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FOI and public procurement: the disclosure exemption is not the rule

Thursday October 10th, 2013

Freedom of Information (FOI) legislation aims to ensure transparency in the use of public funds.  But when it is used to try to obtain sensitive information about tenders, it can jeopardise healthy competition – businesses may be discouraged from dealing with the public sector if they think their confidential information will be disclosed.  It can also make it more difficult for public bodies to evaluate tenders if the businesses submitting tenders withhold information out of fear that it will be disclosed. Unlike procurement regulations, which give specific rights only to businesses which were unsuccessful in a procurement process or which were wrongly prevented from taking part in a procurement process, FOI rights are available to the public generally.

Jill Fryer

Jill Fryer

Although the principle behind FOI legislation is that information should be disclosed, disclosure is subject to certain exemptions and conditions. In terms of procurement processes, the most likely exemption is contained in section 33 of the Freedom of Information (Scotland) Act – that disclosure of the information is likely to prejudice substantially the commercial interests of any person (including the public body). The Scottish Procurement Directorate has produced useful guidance on the application of this exemption to procurement processes but it is only guidance; each case must be decided on its own merits.

The July 2013 decision in relation to Salmonds Mini-Coach Hire illustrates how the Scottish Information Commissioner approaches FOI requests relating to procurement. Salmonds had asked West Lothian Council for information about current operating contracts for the transport of social work clients, including which businesses operate which routes and for what price.  Although many businesses would expect such “price per route” information to be confidential, the Commissioner ruled that the Council must disclose it.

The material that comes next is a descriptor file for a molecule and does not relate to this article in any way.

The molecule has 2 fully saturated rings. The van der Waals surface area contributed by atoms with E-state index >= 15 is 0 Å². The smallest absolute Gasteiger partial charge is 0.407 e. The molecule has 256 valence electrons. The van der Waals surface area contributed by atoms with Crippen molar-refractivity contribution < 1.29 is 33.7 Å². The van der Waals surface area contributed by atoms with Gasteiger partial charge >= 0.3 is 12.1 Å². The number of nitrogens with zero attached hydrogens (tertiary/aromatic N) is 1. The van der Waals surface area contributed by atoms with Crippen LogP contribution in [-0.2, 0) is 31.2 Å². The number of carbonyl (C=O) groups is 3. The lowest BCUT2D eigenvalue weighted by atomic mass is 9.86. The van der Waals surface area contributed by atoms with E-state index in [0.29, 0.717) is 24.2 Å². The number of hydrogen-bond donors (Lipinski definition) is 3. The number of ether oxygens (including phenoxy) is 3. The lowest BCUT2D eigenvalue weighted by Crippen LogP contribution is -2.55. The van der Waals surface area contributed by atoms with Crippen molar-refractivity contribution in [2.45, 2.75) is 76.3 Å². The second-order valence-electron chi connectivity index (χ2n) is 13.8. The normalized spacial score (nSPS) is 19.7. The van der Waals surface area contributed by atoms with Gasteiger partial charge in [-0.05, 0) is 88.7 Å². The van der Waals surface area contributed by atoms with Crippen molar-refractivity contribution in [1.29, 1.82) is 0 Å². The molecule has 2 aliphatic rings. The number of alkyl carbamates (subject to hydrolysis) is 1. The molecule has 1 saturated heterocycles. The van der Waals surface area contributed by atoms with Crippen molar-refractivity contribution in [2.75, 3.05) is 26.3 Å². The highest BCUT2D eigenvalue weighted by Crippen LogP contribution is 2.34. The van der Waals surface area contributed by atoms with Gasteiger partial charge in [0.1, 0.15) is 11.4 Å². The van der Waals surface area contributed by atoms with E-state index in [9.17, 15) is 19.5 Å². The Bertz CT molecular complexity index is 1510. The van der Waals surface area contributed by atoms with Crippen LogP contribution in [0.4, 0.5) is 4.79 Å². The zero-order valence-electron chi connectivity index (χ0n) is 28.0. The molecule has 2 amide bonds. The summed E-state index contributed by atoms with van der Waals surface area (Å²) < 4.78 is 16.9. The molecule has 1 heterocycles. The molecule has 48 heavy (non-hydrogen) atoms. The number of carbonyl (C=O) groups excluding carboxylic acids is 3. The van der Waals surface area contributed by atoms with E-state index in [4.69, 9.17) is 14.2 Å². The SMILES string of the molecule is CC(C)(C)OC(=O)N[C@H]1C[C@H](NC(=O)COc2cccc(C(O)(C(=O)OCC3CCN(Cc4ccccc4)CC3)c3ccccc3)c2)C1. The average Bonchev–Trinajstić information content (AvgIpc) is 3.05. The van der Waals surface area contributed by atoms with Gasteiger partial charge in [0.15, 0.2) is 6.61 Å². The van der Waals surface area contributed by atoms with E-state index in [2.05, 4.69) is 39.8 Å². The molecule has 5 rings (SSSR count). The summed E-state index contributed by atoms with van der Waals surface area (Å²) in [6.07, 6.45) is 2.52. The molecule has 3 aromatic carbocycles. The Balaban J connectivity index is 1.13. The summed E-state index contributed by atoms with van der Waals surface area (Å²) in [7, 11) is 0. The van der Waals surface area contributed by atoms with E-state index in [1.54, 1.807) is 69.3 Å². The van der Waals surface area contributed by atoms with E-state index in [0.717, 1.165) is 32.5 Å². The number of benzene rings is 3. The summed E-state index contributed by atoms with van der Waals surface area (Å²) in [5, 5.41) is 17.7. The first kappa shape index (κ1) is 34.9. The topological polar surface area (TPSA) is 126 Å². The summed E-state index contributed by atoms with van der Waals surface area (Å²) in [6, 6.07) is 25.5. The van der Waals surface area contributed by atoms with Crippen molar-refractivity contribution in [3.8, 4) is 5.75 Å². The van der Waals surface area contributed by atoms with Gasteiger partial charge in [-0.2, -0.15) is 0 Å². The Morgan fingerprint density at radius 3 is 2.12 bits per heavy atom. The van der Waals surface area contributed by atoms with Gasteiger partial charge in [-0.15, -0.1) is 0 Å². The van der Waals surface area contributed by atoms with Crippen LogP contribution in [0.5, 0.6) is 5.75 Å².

Some of the factors which led the Commissioner to this conclusion were that the Council’s decision to withhold the information related to the consequence of disclosing this type of information rather than the specific information requested in the specific circumstances of this case.  The Commissioner also relied on the fact that the Council had not taken into consideration the views of the current transport operators and interestingly, the Commissioner also took into account that price is only one factor which the Council takes into account when awarding this type of contract.

The message for public bodies is clear – before relying on an FOI exemption, the public body must look at the individual circumstances of the case and ascertain the particular and specific probability of real or actual harm around the ability to do business. Information cannot be withheld simply because it belongs to a particular class of information.


Jill is an Associate with Harper Macleod LLP and can be contacted at [email protected]

Twitter: @HarperMacleod





Gov Opps training partner, PASS (Procurement Advice Support Service) runs relevant training courses for public sector procurement. These include Evaluation and Standstill, Drafting a Compliant PQQ, Introduction to Public Procurement, Competitive Dialogue and Writing a Tender Specification. To get more info on the courses, click HERE.

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